From town hall to a café?
That’s what could happen in one broke New Jersey borough, if a pair of local developers get their way.
The Roselle, N.J. council voted 5 to 1 this week to consider selling the borough’s government hall to developers who want to knock it down and replace it with a restaurant, according to a Newark Star Ledger article written by my friend and former classmate Julio Terruso.
While city attorneys wouldn’t disclose the offer, they did say it totaled more than $1 million, according to the article, which is probably a decent chunk of change for a community of 21,000 people.
But as Terruso points out, there’s still a few details that would have to be worked out — namely where to move government operations.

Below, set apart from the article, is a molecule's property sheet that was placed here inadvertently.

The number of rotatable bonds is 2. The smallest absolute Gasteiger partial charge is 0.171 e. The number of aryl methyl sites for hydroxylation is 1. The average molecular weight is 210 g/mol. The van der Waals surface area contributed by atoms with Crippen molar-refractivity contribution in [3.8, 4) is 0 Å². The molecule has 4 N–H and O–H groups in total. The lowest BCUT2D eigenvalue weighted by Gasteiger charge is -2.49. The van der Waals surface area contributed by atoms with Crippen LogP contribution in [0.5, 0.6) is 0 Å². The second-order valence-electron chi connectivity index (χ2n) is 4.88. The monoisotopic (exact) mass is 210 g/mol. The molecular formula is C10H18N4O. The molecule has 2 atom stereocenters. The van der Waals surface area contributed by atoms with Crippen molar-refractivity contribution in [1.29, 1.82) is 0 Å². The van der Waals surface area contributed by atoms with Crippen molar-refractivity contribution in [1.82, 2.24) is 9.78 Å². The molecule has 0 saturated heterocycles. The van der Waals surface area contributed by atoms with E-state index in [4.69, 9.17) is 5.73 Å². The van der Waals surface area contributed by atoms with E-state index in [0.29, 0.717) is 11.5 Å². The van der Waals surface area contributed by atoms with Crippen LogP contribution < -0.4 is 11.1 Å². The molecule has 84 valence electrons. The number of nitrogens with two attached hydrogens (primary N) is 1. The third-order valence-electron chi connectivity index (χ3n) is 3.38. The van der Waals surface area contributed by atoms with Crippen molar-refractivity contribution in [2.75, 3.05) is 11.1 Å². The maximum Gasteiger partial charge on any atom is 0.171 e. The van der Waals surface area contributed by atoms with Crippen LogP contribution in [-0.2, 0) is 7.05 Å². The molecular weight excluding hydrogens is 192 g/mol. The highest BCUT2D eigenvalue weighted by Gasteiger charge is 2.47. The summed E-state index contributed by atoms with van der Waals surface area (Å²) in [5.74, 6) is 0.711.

Roselle’s government, including its police department and municipal court, has nowhere else to go, at least for the moment.
Earlier this fall, I’d heard about the federal government attempting to auction off unused public properties as a way to attack the massive federal deficit– a plan the New York Times compared to a garage sale in a Sept. 29 article.
Deep within President Obama’s proposals to raise revenue and reduce the deficit lies a method that has garnered bipartisan support, something rare in Washington these days. It involves selling an island, courthouses, maybe an airstrip, generally idle or underused vehicles, roads, buildings, land — even the airwaves used to broadcast television.
But in Roselle, the property isn’t unused. Rather, it’s the hub of government operations.
You’ve got to give them a hand for at least considering all possible budget solutions, but it seems that selling their borough hall would likely just open up a whole new budget mess.